Did you know that wherever you find fool's gold, real gold exists somewhere nearby? This also goes for relationships and friendships. Real gold is found in the heart. For every piece of fake gold that you discard, remember that true gold isn't too far.
But, in truth, it had not exactly been gold, or even the promise of gold, but more like the fantasy of gold, the fairy dream that the gold is there, at the end of the rainbow, and will continue to be there forever - provided, naturally, that you don't go and look. This is known as finance.
There was a time when his father had looked like gold to him. Many of his seniors had looked like gold. Anybody who had attained a certain high level of education had looked like gold. Therefore, his own gold plating had been all the more painful, and he had been impatient to become solid gold himself. But once his keen eye penetrated directly to the inner layers of these other people, his efforts suddenly came to seem foolish.
The anarch is (I am simplifying) on the side of gold: it fascinates him, like everything that eludes society. Gold has its own immeasurable might. It need only show itself, and society with its law and order is in jeopardy. The anarch is on the side of gold : this is not to be construed as a lust for gold. He recognizes gold as the central and immobile power. He loves it, not like Cortez, but like Montezuma, not like Pizarro but like Atahualpa...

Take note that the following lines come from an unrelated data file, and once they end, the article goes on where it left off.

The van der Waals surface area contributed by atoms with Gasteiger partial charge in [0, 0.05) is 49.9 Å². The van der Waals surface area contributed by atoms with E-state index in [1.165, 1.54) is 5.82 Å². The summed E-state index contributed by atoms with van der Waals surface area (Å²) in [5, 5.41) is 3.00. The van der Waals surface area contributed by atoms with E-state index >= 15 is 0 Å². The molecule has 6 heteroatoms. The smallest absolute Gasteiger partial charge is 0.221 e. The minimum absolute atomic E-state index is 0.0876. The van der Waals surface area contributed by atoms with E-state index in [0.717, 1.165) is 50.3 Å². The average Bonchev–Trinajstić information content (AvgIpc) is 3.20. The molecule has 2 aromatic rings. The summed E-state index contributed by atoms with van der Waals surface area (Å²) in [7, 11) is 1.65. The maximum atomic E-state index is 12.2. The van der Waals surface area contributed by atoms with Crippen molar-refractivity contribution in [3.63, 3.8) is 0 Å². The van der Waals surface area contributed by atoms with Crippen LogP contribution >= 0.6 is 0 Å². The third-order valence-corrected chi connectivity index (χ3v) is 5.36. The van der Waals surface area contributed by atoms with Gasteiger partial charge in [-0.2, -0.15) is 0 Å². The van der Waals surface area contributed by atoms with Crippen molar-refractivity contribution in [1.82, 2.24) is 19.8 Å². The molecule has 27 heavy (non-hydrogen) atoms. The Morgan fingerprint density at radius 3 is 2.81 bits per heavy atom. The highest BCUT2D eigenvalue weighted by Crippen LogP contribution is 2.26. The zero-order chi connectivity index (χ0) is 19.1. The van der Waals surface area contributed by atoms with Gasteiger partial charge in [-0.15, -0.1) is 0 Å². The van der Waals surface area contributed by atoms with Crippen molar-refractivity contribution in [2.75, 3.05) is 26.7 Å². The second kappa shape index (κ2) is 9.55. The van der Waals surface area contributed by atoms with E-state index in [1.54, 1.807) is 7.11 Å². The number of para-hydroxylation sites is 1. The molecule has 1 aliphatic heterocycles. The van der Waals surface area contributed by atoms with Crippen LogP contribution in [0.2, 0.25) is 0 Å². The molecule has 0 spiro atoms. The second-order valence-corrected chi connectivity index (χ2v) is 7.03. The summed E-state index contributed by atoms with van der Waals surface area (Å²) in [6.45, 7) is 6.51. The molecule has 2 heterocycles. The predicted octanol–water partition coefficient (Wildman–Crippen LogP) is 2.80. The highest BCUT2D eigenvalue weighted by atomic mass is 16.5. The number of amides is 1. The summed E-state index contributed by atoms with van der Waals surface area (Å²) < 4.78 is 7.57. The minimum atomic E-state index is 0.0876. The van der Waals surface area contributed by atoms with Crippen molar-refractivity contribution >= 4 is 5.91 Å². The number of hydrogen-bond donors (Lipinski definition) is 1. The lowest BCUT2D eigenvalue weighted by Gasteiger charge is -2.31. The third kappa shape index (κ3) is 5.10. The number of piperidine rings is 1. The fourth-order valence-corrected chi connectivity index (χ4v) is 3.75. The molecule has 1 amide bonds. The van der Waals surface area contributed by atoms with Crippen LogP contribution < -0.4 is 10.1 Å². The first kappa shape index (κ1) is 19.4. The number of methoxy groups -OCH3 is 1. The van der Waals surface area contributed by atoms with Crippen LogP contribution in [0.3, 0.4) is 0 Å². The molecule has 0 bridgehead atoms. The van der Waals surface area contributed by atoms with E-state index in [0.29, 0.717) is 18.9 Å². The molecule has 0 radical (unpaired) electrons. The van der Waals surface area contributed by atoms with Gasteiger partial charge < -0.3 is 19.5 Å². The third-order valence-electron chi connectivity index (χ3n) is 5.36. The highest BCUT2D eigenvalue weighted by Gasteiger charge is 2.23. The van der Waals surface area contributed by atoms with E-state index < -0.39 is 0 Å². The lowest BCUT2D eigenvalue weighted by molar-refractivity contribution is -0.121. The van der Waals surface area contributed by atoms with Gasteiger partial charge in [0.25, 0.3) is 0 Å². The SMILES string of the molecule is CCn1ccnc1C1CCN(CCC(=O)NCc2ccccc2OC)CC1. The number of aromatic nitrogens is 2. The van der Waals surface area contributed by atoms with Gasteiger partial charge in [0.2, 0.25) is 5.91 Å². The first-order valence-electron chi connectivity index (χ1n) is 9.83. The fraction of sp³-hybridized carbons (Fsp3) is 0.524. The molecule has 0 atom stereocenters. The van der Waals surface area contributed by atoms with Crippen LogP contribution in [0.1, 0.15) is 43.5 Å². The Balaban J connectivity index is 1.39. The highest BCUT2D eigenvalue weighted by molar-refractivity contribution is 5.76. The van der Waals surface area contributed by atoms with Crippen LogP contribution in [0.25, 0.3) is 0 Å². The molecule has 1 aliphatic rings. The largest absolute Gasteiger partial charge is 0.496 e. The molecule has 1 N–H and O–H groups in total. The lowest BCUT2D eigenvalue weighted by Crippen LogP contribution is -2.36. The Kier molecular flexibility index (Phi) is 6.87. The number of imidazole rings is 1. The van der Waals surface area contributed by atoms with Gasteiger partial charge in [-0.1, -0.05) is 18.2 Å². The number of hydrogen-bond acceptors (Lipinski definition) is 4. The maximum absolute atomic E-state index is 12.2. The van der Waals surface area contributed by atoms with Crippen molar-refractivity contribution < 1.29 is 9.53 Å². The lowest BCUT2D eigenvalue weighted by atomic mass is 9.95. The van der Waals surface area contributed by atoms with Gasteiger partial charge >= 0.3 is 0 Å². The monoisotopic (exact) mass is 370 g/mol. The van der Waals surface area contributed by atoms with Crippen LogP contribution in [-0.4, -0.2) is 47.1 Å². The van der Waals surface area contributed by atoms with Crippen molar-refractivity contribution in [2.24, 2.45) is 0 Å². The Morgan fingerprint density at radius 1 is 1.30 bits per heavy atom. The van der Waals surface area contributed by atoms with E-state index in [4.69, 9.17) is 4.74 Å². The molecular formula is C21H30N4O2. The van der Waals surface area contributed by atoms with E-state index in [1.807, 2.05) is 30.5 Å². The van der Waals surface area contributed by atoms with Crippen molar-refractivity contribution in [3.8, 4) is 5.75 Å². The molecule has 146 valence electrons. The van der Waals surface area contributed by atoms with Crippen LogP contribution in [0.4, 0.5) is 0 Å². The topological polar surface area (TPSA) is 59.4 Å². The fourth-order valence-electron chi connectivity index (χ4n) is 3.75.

How memories lie to us. How time coats the ordinary with gold. How it breaks the heart to go back and attempt to re-live them. How crushed we are when we discover that the gold was merely gold-plating thinly coated over lead, chalk and peeling paint.
Pure gold does not rust. Only gold alloys do so. You may have golden dreams. But if you go in the company of toxic people, your become "a gold alloy" and what that means is that you can rust at any time!
There's gold, and it's haunting and haunting; It's luring me on as of old; Yet it isn't the gold that I'm wanting So much as just finding the gold. It's the great, big, broad land 'way up yonder, It's the forests where silence has lease; It's the beauty that thrills me with wonder, It's the stillness that fills me with peace.
One day we took the children to see a goldsmith refine gold after the ancient manner of the East. He was sitting beside his little charcoal fire. ("He shall sit as a refiner"; the gold- or silversmith never leaves his crucible once it is on the fire.) In the red glow lay a common curved roof tile; another tile covered it like a lid. This was the crucible. In it was the medicine made of salt, tamarind fruit and burnt brick dust, and imbedded in it was the gold. The medicine does its appointed work on the gold, "then the fire eats it, " and the goldsmith lifts the gold out with a pair of tongs, lets it cool, rubs it between his fingers, and if not satisfied puts it back again in fresh medicine. This time he blows the fire hotter than it was before, and each time he puts the gold into the crucible, the heat of the fire is increased; "it could not bear it so hot at first, but it can bear it now; what would have destroyed it then helps it now." "How do you know when the gold is purified?" we asked him, and he answered, "When I can see my face in it [the liquid gold in the crucible] then it is pure.
He sat at his desk - last seat, last row - and looked at the chart on the wall next to him. Of course there was no gold star next to his name. He had already done three things wrong: First, he had knocked over a girl and made her cry. Second, he was late getting back to class. And third and worst of all, his name was Bradley Chalkers. As long as his name was Bradley Chalker's, he'd never get a gold star. They don't give gold stars to monsters.